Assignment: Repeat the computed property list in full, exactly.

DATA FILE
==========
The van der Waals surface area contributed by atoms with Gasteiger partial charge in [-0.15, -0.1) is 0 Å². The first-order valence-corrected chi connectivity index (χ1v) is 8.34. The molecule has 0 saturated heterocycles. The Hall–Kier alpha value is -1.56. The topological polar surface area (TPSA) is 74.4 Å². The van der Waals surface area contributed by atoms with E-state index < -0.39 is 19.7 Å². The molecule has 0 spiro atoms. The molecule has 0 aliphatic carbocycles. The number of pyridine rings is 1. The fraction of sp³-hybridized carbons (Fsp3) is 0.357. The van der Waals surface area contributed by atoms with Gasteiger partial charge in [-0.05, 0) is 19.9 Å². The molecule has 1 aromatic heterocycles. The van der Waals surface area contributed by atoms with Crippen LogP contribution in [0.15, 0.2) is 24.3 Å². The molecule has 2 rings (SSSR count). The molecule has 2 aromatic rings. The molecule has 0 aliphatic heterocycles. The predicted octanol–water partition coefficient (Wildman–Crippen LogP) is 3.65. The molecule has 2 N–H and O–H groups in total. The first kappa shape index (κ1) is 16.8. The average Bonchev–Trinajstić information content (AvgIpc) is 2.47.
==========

The van der Waals surface area contributed by atoms with Gasteiger partial charge in [-0.15, -0.1) is 0 Å². The first-order valence-corrected chi connectivity index (χ1v) is 8.34. The molecule has 0 saturated heterocycles. The Hall–Kier alpha value is -1.56. The topological polar surface area (TPSA) is 74.4 Å². The van der Waals surface area contributed by atoms with E-state index < -0.39 is 19.7 Å². The molecule has 0 spiro atoms. The molecule has 0 aliphatic carbocycles. The number of pyridine rings is 1. The fraction of sp³-hybridized carbons (Fsp3) is 0.357. The van der Waals surface area contributed by atoms with Gasteiger partial charge in [-0.05, 0) is 19.9 Å². The molecule has 1 aromatic heterocycles. The van der Waals surface area contributed by atoms with Crippen LogP contribution in [0.15, 0.2) is 24.3 Å². The molecule has 2 rings (SSSR count). The molecule has 2 aromatic rings. The molecule has 0 aliphatic heterocycles. The predicted octanol–water partition coefficient (Wildman–Crippen LogP) is 3.65. The molecule has 2 N–H and O–H groups in total. The first kappa shape index (κ1) is 16.8. The average Bonchev–Trinajstić information content (AvgIpc) is 2.47.